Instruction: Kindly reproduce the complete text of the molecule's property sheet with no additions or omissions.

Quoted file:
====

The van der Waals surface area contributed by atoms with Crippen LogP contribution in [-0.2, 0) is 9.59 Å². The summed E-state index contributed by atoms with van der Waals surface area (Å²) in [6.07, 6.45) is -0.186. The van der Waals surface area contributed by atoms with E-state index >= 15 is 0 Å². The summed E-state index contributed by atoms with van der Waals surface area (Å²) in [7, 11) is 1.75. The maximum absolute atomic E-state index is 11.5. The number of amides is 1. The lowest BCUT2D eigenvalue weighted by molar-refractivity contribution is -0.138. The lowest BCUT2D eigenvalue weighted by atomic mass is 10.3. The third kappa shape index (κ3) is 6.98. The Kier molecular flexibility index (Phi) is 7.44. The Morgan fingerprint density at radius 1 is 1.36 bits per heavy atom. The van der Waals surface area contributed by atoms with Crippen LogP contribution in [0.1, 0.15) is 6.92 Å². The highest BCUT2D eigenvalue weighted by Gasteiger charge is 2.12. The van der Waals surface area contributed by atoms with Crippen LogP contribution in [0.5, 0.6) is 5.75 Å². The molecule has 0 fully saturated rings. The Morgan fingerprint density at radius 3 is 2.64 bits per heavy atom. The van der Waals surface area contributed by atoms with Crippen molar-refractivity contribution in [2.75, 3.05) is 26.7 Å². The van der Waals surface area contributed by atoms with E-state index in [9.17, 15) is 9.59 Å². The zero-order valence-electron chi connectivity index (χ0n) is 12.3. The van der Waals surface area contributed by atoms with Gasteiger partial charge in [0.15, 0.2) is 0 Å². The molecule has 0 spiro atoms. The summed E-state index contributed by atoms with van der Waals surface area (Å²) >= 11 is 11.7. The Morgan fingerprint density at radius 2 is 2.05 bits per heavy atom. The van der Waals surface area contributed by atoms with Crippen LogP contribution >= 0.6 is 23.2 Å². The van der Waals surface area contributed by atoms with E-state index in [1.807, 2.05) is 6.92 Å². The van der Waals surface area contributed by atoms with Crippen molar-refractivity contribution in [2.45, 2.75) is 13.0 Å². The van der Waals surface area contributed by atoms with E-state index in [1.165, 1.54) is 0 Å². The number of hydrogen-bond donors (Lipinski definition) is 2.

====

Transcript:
The van der Waals surface area contributed by atoms with Crippen LogP contribution in [-0.2, 0) is 9.59 Å². The summed E-state index contributed by atoms with van der Waals surface area (Å²) in [6.07, 6.45) is -0.186. The van der Waals surface area contributed by atoms with E-state index >= 15 is 0 Å². The summed E-state index contributed by atoms with van der Waals surface area (Å²) in [7, 11) is 1.75. The maximum absolute atomic E-state index is 11.5. The number of amides is 1. The lowest BCUT2D eigenvalue weighted by molar-refractivity contribution is -0.138. The lowest BCUT2D eigenvalue weighted by atomic mass is 10.3. The third kappa shape index (κ3) is 6.98. The Kier molecular flexibility index (Phi) is 7.44. The Morgan fingerprint density at radius 1 is 1.36 bits per heavy atom. The van der Waals surface area contributed by atoms with Crippen LogP contribution in [0.1, 0.15) is 6.92 Å². The highest BCUT2D eigenvalue weighted by Gasteiger charge is 2.12. The van der Waals surface area contributed by atoms with Crippen LogP contribution in [0.5, 0.6) is 5.75 Å². The molecule has 0 fully saturated rings. The Morgan fingerprint density at radius 3 is 2.64 bits per heavy atom. The van der Waals surface area contributed by atoms with Crippen molar-refractivity contribution in [2.75, 3.05) is 26.7 Å². The van der Waals surface area contributed by atoms with E-state index in [9.17, 15) is 9.59 Å². The zero-order valence-electron chi connectivity index (χ0n) is 12.3. The van der Waals surface area contributed by atoms with Gasteiger partial charge in [0.15, 0.2) is 0 Å². The molecule has 0 spiro atoms. The summed E-state index contributed by atoms with van der Waals surface area (Å²) >= 11 is 11.7. The Morgan fingerprint density at radius 2 is 2.05 bits per heavy atom. The van der Waals surface area contributed by atoms with Crippen LogP contribution >= 0.6 is 23.2 Å². The van der Waals surface area contributed by atoms with E-state index in [1.807, 2.05) is 6.92 Å². The van der Waals surface area contributed by atoms with Crippen molar-refractivity contribution in [2.45, 2.75) is 13.0 Å². The van der Waals surface area contributed by atoms with E-state index in [1.165, 1.54) is 0 Å². The number of hydrogen-bond donors (Lipinski definition) is 2.